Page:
What is it going to take to bring universal education to children in Africa? In a recent op-ed on the Africa.com blog, FAWE Executive Director Oley Dibba Wadda and Research, Communication and Advocacy Officer Irmin Durand argue for a renewed global commitment for action on education in developing countries. “The most urgent priority is to ensure access to, and improve the quality of, education for girls and women, and to remove every obstacle that hampers their active participation.”
Wadda and Durand highlight FAWE’s advocacy efforts on behalf of the 54 percent of girls in sub-Saharan Africa who are out of school “to ensure that girls and women enjoy the same opportunities as their male counterparts, opportunities to learn, thrive, be productive and autonomous, and participate in every aspect of development of their societies.”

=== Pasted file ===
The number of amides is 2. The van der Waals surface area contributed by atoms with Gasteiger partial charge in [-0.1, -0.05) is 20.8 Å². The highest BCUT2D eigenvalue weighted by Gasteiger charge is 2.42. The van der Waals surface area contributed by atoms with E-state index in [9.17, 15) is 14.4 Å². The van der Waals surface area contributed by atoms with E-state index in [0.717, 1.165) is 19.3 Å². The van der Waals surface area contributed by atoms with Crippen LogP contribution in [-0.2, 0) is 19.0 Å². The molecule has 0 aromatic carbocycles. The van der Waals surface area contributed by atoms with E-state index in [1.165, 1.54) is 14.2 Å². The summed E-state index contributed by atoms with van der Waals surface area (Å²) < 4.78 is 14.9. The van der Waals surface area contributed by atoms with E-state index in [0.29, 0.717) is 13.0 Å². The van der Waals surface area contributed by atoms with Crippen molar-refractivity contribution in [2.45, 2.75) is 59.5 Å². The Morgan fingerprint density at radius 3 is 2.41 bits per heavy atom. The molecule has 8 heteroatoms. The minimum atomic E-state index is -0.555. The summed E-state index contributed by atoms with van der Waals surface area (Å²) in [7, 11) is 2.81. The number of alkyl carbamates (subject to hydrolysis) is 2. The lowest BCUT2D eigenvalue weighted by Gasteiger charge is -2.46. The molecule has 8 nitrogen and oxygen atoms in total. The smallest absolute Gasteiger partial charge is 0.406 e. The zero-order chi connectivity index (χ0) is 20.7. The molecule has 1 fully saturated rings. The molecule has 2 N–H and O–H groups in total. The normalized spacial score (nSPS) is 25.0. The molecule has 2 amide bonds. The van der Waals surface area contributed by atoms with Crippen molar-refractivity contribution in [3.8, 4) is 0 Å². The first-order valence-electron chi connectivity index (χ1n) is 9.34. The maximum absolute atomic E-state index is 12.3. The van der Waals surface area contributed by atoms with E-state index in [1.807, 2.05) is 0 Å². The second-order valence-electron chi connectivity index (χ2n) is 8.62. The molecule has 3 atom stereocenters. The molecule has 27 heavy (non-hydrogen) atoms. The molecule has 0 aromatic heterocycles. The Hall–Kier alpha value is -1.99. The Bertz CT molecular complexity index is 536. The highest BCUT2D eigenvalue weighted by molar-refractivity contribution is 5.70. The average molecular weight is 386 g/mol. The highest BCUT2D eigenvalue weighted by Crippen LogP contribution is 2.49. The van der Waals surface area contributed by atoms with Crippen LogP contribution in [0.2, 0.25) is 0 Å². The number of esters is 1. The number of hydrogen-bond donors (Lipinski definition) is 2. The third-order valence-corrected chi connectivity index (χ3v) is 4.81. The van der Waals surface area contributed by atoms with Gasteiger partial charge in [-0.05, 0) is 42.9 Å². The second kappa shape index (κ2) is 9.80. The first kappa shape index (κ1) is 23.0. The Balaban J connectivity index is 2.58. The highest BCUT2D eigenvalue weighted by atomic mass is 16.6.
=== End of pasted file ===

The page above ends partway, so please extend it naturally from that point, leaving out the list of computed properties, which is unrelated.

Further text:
To achieve their goals, Wadda and Durand write that “all those with a stake in education, empowerment, and gender equality must work in synergy,” which is why FAWE “engages with governments and decision-makers across sub-Saharan Africa to encourage policy reform” and “encourages communities to act for enduring and positive change in their attitudes and practices.”
We’re thrilled that FAWE, the recipient of the 2008 Kravis Prize, is working so diligently and creatively toward instituting educational initiatives for women and girls in Africa.